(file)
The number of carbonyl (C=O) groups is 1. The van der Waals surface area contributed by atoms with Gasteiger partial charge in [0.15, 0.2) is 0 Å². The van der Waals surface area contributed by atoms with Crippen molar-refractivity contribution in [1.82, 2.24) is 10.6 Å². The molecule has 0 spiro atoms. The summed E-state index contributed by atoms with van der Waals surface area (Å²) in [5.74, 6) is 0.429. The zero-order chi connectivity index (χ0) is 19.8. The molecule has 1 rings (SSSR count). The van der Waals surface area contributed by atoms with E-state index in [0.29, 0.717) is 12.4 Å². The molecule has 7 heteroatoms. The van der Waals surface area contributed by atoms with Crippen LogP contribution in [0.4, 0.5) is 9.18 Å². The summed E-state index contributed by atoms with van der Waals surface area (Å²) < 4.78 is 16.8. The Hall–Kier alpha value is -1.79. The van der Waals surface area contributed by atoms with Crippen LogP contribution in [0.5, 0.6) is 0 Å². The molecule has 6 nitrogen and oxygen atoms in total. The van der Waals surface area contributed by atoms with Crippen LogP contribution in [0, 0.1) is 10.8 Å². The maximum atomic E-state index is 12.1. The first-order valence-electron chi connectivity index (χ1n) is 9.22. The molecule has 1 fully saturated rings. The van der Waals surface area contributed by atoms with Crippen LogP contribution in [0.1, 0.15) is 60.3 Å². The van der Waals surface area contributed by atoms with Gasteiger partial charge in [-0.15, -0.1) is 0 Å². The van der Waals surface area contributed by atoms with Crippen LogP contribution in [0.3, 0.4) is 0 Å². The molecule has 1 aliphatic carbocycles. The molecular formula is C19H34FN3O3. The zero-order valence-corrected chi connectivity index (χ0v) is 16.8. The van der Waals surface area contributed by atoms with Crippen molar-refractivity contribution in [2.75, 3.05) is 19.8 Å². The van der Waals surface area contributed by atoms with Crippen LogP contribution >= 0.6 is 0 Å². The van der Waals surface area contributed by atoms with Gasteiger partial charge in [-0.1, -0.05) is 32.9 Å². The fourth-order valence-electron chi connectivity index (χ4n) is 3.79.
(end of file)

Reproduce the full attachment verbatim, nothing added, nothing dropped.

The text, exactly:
The number of carbonyl (C=O) groups is 1. The van der Waals surface area contributed by atoms with Gasteiger partial charge in [0.15, 0.2) is 0 Å². The van der Waals surface area contributed by atoms with Crippen molar-refractivity contribution in [1.82, 2.24) is 10.6 Å². The molecule has 0 spiro atoms. The summed E-state index contributed by atoms with van der Waals surface area (Å²) in [5.74, 6) is 0.429. The zero-order chi connectivity index (χ0) is 19.8. The molecule has 1 rings (SSSR count). The van der Waals surface area contributed by atoms with E-state index in [0.29, 0.717) is 12.4 Å². The molecule has 7 heteroatoms. The van der Waals surface area contributed by atoms with Crippen LogP contribution in [0.4, 0.5) is 9.18 Å². The summed E-state index contributed by atoms with van der Waals surface area (Å²) < 4.78 is 16.8. The Hall–Kier alpha value is -1.79. The van der Waals surface area contributed by atoms with Crippen LogP contribution in [0.5, 0.6) is 0 Å². The molecule has 6 nitrogen and oxygen atoms in total. The van der Waals surface area contributed by atoms with Crippen LogP contribution in [0, 0.1) is 10.8 Å². The maximum atomic E-state index is 12.1. The first-order valence-electron chi connectivity index (χ1n) is 9.22. The molecule has 1 fully saturated rings. The van der Waals surface area contributed by atoms with Crippen LogP contribution in [0.1, 0.15) is 60.3 Å². The van der Waals surface area contributed by atoms with Gasteiger partial charge in [-0.15, -0.1) is 0 Å². The van der Waals surface area contributed by atoms with Crippen LogP contribution in [0.3, 0.4) is 0 Å². The molecule has 1 aliphatic carbocycles. The molecular formula is C19H34FN3O3. The zero-order valence-corrected chi connectivity index (χ0v) is 16.8. The van der Waals surface area contributed by atoms with Crippen molar-refractivity contribution in [2.75, 3.05) is 19.8 Å². The van der Waals surface area contributed by atoms with Crippen LogP contribution >= 0.6 is 0 Å². The van der Waals surface area contributed by atoms with Gasteiger partial charge in [-0.1, -0.05) is 32.9 Å². The fourth-order valence-electron chi connectivity index (χ4n) is 3.79.